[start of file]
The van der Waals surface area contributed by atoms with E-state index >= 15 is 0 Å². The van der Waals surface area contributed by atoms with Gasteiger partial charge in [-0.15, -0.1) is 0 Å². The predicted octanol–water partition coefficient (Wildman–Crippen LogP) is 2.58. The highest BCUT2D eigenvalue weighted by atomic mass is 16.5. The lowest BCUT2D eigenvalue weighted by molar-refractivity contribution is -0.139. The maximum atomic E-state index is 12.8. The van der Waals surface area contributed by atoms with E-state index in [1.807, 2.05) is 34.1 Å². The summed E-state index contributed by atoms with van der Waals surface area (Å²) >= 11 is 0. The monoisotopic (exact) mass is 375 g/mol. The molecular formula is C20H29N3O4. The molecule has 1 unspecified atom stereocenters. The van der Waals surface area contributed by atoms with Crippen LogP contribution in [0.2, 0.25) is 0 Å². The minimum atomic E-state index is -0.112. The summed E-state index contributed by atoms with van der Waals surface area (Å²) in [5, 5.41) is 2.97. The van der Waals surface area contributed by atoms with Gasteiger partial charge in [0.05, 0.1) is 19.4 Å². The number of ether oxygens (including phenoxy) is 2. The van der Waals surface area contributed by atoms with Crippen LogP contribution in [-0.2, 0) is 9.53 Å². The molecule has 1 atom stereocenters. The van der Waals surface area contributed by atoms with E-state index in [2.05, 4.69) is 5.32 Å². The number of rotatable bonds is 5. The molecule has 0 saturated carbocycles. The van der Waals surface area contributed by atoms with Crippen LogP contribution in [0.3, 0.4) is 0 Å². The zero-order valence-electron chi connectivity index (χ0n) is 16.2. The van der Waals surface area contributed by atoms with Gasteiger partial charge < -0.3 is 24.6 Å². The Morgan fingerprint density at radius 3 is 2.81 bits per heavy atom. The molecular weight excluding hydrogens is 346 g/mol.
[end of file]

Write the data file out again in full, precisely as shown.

The van der Waals surface area contributed by atoms with E-state index >= 15 is 0 Å². The van der Waals surface area contributed by atoms with Gasteiger partial charge in [-0.15, -0.1) is 0 Å². The predicted octanol–water partition coefficient (Wildman–Crippen LogP) is 2.58. The highest BCUT2D eigenvalue weighted by atomic mass is 16.5. The lowest BCUT2D eigenvalue weighted by molar-refractivity contribution is -0.139. The maximum atomic E-state index is 12.8. The van der Waals surface area contributed by atoms with E-state index in [1.807, 2.05) is 34.1 Å². The summed E-state index contributed by atoms with van der Waals surface area (Å²) >= 11 is 0. The monoisotopic (exact) mass is 375 g/mol. The molecular formula is C20H29N3O4. The molecule has 1 unspecified atom stereocenters. The van der Waals surface area contributed by atoms with Crippen LogP contribution in [0.2, 0.25) is 0 Å². The minimum atomic E-state index is -0.112. The summed E-state index contributed by atoms with van der Waals surface area (Å²) in [5, 5.41) is 2.97. The van der Waals surface area contributed by atoms with Gasteiger partial charge in [0.05, 0.1) is 19.4 Å². The number of ether oxygens (including phenoxy) is 2. The van der Waals surface area contributed by atoms with Crippen LogP contribution in [-0.2, 0) is 9.53 Å². The molecule has 1 atom stereocenters. The van der Waals surface area contributed by atoms with E-state index in [2.05, 4.69) is 5.32 Å². The number of rotatable bonds is 5. The molecule has 0 saturated carbocycles. The van der Waals surface area contributed by atoms with Crippen LogP contribution in [0.3, 0.4) is 0 Å². The zero-order valence-electron chi connectivity index (χ0n) is 16.2. The van der Waals surface area contributed by atoms with Gasteiger partial charge < -0.3 is 24.6 Å². The Morgan fingerprint density at radius 3 is 2.81 bits per heavy atom. The molecular weight excluding hydrogens is 346 g/mol.